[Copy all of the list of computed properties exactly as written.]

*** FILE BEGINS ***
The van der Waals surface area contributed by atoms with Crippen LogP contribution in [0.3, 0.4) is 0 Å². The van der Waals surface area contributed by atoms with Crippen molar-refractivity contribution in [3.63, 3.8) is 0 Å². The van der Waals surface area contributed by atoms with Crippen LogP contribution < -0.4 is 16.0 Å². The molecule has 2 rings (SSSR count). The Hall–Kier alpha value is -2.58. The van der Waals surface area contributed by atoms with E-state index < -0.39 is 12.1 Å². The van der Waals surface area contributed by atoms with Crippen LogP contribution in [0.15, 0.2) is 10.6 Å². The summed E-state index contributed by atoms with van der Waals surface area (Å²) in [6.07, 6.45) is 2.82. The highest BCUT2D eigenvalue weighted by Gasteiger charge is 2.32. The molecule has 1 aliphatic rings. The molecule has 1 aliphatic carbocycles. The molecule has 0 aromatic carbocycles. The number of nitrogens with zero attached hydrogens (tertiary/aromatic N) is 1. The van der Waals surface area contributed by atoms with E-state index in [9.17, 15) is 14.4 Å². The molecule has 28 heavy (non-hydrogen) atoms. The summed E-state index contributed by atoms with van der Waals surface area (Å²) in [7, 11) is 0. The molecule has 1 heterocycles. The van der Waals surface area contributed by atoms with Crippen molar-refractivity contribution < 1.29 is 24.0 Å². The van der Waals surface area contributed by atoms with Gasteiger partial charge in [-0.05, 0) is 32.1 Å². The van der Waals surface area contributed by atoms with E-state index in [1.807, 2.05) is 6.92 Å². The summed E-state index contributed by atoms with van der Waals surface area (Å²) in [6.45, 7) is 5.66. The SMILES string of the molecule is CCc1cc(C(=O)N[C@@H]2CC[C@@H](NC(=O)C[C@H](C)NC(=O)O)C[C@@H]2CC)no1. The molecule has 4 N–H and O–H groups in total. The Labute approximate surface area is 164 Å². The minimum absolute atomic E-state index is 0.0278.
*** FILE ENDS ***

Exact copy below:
The van der Waals surface area contributed by atoms with Crippen LogP contribution in [0.3, 0.4) is 0 Å². The van der Waals surface area contributed by atoms with Crippen molar-refractivity contribution in [3.63, 3.8) is 0 Å². The van der Waals surface area contributed by atoms with Crippen LogP contribution < -0.4 is 16.0 Å². The molecule has 2 rings (SSSR count). The Hall–Kier alpha value is -2.58. The van der Waals surface area contributed by atoms with E-state index < -0.39 is 12.1 Å². The van der Waals surface area contributed by atoms with Crippen LogP contribution in [0.15, 0.2) is 10.6 Å². The summed E-state index contributed by atoms with van der Waals surface area (Å²) in [6.07, 6.45) is 2.82. The highest BCUT2D eigenvalue weighted by Gasteiger charge is 2.32. The molecule has 1 aliphatic rings. The molecule has 1 aliphatic carbocycles. The molecule has 0 aromatic carbocycles. The number of nitrogens with zero attached hydrogens (tertiary/aromatic N) is 1. The van der Waals surface area contributed by atoms with E-state index in [9.17, 15) is 14.4 Å². The molecule has 28 heavy (non-hydrogen) atoms. The summed E-state index contributed by atoms with van der Waals surface area (Å²) in [7, 11) is 0. The molecule has 1 heterocycles. The van der Waals surface area contributed by atoms with Crippen molar-refractivity contribution < 1.29 is 24.0 Å². The van der Waals surface area contributed by atoms with Gasteiger partial charge in [-0.05, 0) is 32.1 Å². The van der Waals surface area contributed by atoms with E-state index in [1.807, 2.05) is 6.92 Å². The summed E-state index contributed by atoms with van der Waals surface area (Å²) in [6.45, 7) is 5.66. The SMILES string of the molecule is CCc1cc(C(=O)N[C@@H]2CC[C@@H](NC(=O)C[C@H](C)NC(=O)O)C[C@@H]2CC)no1. The molecule has 4 N–H and O–H groups in total. The Labute approximate surface area is 164 Å². The minimum absolute atomic E-state index is 0.0278.